Some good advice in this article:
this is a work in progress - I’ve changed it quite a bit recently, so don’t blindly accept all of the information below. this notice will be removed when I have time to fix it.
The usual disclaimers apply - rely on experts, not sleep-deprived grad students. The information below has worked well for me in the past but is not necessarily universally applicable. In all matters, consult James Holton first, especially on details specific to this beamline; much of what follows is based on his answers (and Ho’s, and Tom’s) to my endless questions.
Disclaimer #2: I usually work with crystals that diffract well to high resolution, and my experience with experimental phasing is less extensive. However, I’ve tried to make this as thorough as possible.
Sections that look like this go into way more detail and can be ignored if you’re in a hurry. Contents [hide] 1 Pre-collection setup 2 Test shots 3 Indexing and determining a strategy 3.1 The “index” script 3.2 What the strategy means 3.3 Figuring out the real lattice 4 Other parameters. 5 MAD/SAD data collection Pre-collection setup Running the script tuneup.com is recommended whenever changing the energy significantly (e.g. closer to the absorption edge of a particular atom, or by more than several hundred eV), and after every storage ring refill.
Depending on the size of your crystals, you may want to change the collimator (basically the pinhole that controls final beam width). The default is 100 microns, but if your crystals are significantly smaller you’ll want to use the 50 or 30 micron collimators. This will reduce flux proportional to the reduction in the area of the cross-section, so unless you want to limit the area of the crystal exposed to the beam you would normally leave the 100um in place for decent-sized crystals, but it is essential for limiting noise when shooting small crystals. This is somewhat involved but fortunately well documented.
Test shots Although it’s often possible to index off a single diffraction image, it works better if you have at least two images. On James’ recommendation, I collect these at right angles to each other, i.e. take one shot, rotate the image 90 degrees, and take another shot. Since I get very thin plates a lot, I always collect one shot with the beam normal to the face, and the other directly through the edge. This has the advantage of telling me if the diffraction is anisotropic to any degree.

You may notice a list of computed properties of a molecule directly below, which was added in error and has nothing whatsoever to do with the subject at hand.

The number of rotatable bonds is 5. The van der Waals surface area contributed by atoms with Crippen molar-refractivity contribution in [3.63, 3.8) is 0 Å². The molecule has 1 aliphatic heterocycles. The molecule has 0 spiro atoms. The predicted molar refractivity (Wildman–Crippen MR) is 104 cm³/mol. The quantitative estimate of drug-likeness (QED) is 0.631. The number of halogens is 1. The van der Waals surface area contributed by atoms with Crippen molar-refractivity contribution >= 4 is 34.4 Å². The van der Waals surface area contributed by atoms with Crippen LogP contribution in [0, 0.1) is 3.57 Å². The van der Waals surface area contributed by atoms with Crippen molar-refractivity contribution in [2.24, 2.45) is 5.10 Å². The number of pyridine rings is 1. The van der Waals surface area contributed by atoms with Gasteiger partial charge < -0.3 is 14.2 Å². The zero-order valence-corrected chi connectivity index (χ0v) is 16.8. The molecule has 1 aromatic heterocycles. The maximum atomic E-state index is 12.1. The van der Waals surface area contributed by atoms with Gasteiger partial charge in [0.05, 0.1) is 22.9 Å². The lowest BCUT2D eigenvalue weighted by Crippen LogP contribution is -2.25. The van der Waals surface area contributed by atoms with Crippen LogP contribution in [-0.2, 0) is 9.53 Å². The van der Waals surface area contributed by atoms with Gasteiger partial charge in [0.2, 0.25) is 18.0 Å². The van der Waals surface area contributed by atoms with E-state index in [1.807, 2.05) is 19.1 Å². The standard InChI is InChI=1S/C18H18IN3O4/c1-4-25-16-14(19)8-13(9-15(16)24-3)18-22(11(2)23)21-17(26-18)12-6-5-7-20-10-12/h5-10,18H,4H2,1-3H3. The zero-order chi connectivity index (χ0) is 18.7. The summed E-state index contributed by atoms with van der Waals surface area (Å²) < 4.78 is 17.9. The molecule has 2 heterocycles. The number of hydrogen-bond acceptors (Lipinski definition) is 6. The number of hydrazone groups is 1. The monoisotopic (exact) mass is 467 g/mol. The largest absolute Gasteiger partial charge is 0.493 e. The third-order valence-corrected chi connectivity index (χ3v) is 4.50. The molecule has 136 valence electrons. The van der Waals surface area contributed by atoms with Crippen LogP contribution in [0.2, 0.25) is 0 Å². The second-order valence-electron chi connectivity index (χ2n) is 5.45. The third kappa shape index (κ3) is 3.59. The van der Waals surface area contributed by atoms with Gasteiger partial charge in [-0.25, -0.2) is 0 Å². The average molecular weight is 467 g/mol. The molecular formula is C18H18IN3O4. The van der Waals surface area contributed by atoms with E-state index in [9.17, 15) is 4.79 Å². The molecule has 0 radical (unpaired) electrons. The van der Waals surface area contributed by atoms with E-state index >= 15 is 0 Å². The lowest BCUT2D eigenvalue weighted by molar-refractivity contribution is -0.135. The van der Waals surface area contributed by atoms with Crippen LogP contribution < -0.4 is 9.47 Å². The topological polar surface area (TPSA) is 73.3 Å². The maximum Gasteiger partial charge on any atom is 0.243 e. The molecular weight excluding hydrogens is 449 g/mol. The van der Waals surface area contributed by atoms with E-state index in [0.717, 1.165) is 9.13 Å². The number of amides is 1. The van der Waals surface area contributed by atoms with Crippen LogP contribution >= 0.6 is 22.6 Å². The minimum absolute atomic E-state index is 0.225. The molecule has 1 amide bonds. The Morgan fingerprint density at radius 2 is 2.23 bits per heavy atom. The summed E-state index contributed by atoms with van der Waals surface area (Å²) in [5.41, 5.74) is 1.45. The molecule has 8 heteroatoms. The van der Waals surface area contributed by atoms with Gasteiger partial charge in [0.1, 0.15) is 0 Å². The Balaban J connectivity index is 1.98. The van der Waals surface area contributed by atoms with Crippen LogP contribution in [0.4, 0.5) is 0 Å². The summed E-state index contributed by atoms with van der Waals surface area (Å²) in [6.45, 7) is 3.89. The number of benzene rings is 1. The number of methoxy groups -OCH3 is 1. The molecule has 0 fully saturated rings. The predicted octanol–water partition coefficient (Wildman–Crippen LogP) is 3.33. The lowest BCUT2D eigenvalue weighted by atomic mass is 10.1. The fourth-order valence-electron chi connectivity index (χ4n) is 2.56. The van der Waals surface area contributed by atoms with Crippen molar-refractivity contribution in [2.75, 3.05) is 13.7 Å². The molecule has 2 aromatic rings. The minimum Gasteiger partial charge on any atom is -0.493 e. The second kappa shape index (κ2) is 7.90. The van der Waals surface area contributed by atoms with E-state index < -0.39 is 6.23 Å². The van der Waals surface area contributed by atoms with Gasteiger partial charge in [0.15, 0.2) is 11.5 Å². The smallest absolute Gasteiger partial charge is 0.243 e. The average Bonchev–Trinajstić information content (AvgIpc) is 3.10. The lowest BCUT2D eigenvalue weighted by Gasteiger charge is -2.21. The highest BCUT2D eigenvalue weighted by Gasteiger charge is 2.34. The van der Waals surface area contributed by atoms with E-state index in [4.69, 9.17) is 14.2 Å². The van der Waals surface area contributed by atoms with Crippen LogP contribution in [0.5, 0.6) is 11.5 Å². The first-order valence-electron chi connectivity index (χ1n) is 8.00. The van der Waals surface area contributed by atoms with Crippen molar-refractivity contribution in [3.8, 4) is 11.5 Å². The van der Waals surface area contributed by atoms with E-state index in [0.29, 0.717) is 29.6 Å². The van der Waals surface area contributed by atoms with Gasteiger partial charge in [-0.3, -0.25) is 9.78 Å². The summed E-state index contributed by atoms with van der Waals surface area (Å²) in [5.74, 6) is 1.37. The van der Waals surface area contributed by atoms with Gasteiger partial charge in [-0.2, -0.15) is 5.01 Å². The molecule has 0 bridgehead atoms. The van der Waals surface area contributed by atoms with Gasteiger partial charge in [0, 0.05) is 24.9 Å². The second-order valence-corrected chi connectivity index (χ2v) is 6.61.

My plate crystals vary widely in quality, and a significant majority have pathologies when shot through the edge. Although this sometimes just means a slight drop in resolution, more often I see smearing of spots and/or a large drop in resolution. I’ve been able to use images that were slightly smeared, but unfortunately the majority were clearly unusable. If Elves can index the images, it’s probably worth collecting data. Indexing and determining a strategy The Elves manual covers some of this in more detail, but I’ve interleaved it with tidbits picked up from conversations with James and my own repeated failures.
Indexing is the first stage of data processing: determining the initial lattice parameters from the positions of spots on the diffraction pattern. Hopefully this will go well and provide you with a clear choice (or choices) for the lattice. At the beamline, this is always done with Elves; therefore, I’m going to cover the process completely (except for strategization, it will apply for post-collection processing as well). After you select an appropriate lattice, Elves will determine the collection strategy based on the crystal orientation and requirements for this particular lattice. At the end, it will automatically set up a collection run in the main graphical window.
The “index” script Once you have taken a couple (or more) test shots, you can use Elves to calculate the optimal data collection parameters for your crystal. This is done on the command line: